Under Everest's claims, the merger transaction did not constitute an injury to the McNeil Partnerships or to the general partner, or result in a diminution in value of the assets of the McNeil Partnerships because the McNeil Partnerships and their assets survived the merger transaction intact and therefore the NcNeil Partnerships suffered no harm by the merger transaction. On the other hand, when, soon after the merger, the assets of the McNeil Partnerships were sold to third parties for amounts more than the values they had been assigned for purposes of the merger and cashout, harm to the limited partners' interests became evident. Either the McNeil Partnerships were worth more than the values assigned to them for purposes of the merger and cashout, or the partnerships' real estate holdings had appreciated in value after the merger. In the first instance, Everest would be injured by the undervaluation of the McNeil Partnerships; in the second instance, Everest would be injured by its exclusion from partnership opportunities (an equity interest in the postmerger entity or a share of the proceeds from subsequent sales of the real estate holdings) which McNeil arrogated unto itself. We conclude that the circumstances here are analogous to those in Jones, Smith, and Crain and distinguishable from the circumstances in Nelson, PacLink, Mieuli, and Pareto. As a matter of law, Everest's claims are individual in nature and not derivative. The trial court erred in granting summary judgment on the ground that the claims were derivative.
We do not reach the issue, and express no opinion, as to whether all of the items of damages sought by Everest are recoverable in an individual, as opposed to a derivative, action.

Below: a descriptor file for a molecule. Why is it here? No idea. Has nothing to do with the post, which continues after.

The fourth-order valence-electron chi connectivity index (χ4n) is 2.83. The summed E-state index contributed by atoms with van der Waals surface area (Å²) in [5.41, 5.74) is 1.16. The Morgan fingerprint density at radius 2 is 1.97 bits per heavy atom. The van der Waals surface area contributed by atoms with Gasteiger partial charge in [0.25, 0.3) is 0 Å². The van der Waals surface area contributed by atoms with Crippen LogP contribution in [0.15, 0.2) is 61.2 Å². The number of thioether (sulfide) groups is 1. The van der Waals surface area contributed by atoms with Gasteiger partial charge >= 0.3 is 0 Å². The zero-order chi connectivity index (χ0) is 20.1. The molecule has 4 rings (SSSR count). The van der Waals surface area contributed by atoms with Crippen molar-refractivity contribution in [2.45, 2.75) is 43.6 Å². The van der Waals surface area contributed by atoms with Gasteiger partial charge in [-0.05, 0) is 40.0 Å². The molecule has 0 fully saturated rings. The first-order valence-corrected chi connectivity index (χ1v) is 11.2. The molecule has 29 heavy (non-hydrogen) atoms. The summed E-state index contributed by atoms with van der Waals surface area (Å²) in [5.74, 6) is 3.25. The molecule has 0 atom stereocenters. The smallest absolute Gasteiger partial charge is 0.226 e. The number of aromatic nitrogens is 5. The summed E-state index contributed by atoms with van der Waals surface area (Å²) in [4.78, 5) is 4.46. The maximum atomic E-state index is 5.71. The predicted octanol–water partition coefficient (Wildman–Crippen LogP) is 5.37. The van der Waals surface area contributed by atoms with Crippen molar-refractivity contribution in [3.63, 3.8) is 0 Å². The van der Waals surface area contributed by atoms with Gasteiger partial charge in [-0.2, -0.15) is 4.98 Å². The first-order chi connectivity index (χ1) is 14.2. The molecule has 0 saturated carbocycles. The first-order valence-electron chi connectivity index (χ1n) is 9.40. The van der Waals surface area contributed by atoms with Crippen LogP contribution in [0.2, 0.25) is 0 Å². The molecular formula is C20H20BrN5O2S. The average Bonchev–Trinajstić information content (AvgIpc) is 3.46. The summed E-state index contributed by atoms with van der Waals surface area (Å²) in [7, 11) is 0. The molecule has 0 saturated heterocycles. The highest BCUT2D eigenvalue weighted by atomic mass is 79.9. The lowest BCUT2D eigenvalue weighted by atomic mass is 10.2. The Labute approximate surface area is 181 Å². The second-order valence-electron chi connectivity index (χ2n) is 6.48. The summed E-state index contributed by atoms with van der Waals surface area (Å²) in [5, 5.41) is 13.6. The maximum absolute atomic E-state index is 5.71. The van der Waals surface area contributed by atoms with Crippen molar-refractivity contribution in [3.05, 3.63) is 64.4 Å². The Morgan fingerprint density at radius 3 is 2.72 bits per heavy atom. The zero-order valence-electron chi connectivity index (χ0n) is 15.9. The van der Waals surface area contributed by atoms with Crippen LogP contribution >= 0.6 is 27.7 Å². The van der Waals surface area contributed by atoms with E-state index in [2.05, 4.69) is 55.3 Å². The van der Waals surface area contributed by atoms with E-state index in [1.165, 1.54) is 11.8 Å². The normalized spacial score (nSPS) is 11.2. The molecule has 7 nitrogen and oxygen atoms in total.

E. Business Judgment Rule
McNeil argues that the business judgment rule is an independent ground on which summary judgment can be affirmed.
The business judgment rule is a judicial policy of deference to the business judgment of corporate directors in the exercise of their broad discretion in making corporate decisions. ( Lee v. Interinsurance Exchange (1996) 50 Cal.App.4th 694, 711 [ 57 Cal.Rptr.2d 798].) "The rule is based on the premise that those to whom the management of a business organization has been entrusted, and not the courts, are best able to judge whether a particular act or transaction is helpful to the conduct of the organization's affairs or expedient for the attainment of its purposes. [Citations.] The rule establishes a presumption that directors' decisions are based on sound business judgment, and it prohibits courts from interfering in business decisions made by the directors in good faith and in the absence of a conflict of interest." ( Ibid.) An exception to this presumption exists in circumstances which inherently raise an inference of conflict of interest. ( Id. at p. 715.) The business judgment rule does not shield actions taken without reasonable inquiry, with improper motives, or as a result of a conflict of interest. ( Ibid.)
We agree with Everest that triable issues of fact as to the existence of McNeil's improper motives and a conflict of interest preclude summary judgment based on the business judgment rule. The proxy statement identified the following conflicts of interest involved in the merger transaction: "[McNeil], including some members of the McNeil Investors board of directors, have interests in the transaction or relationships, including those referred to below, that may present actual or potential conflicts of interests in connection with the transaction. . . . [¶] . . . The transaction provides some benefits to [McNeil] that may be in conflict with the benefits provided to the limited partners of the McNeil Partnerships. . . . The transaction also provides some benefits to [McNeil] that are not provided to the limited partners of the McNeil Partnerships. [McNeil] had an economic interest, separate from that of the limited partners, in structuring the transaction to achieve these benefits. [¶] For example, McNeil Partners will receive a significant, although non-controlling, equity interest in WXI/McN Realty [(the postmerger entity)] if the transaction is completed."